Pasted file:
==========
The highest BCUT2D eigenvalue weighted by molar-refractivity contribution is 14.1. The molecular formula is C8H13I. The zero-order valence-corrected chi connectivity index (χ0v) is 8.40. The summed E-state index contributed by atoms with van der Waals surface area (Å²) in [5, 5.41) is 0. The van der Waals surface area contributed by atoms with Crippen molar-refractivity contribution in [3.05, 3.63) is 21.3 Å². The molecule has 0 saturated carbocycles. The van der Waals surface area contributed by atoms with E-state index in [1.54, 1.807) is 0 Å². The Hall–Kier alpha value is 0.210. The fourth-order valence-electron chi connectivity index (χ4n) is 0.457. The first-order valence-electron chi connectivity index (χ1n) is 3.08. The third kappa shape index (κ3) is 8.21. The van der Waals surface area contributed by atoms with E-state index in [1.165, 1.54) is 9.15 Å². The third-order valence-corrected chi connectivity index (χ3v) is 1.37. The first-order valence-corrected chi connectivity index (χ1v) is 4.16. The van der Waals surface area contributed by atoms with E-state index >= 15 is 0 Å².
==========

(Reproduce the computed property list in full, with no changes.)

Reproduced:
The highest BCUT2D eigenvalue weighted by molar-refractivity contribution is 14.1. The molecular formula is C8H13I. The zero-order valence-corrected chi connectivity index (χ0v) is 8.40. The summed E-state index contributed by atoms with van der Waals surface area (Å²) in [5, 5.41) is 0. The van der Waals surface area contributed by atoms with Crippen molar-refractivity contribution in [3.05, 3.63) is 21.3 Å². The molecule has 0 saturated carbocycles. The van der Waals surface area contributed by atoms with E-state index in [1.54, 1.807) is 0 Å². The Hall–Kier alpha value is 0.210. The fourth-order valence-electron chi connectivity index (χ4n) is 0.457. The first-order valence-electron chi connectivity index (χ1n) is 3.08. The third kappa shape index (κ3) is 8.21. The van der Waals surface area contributed by atoms with E-state index in [1.165, 1.54) is 9.15 Å². The third-order valence-corrected chi connectivity index (χ3v) is 1.37. The first-order valence-corrected chi connectivity index (χ1v) is 4.16. The van der Waals surface area contributed by atoms with E-state index >= 15 is 0 Å².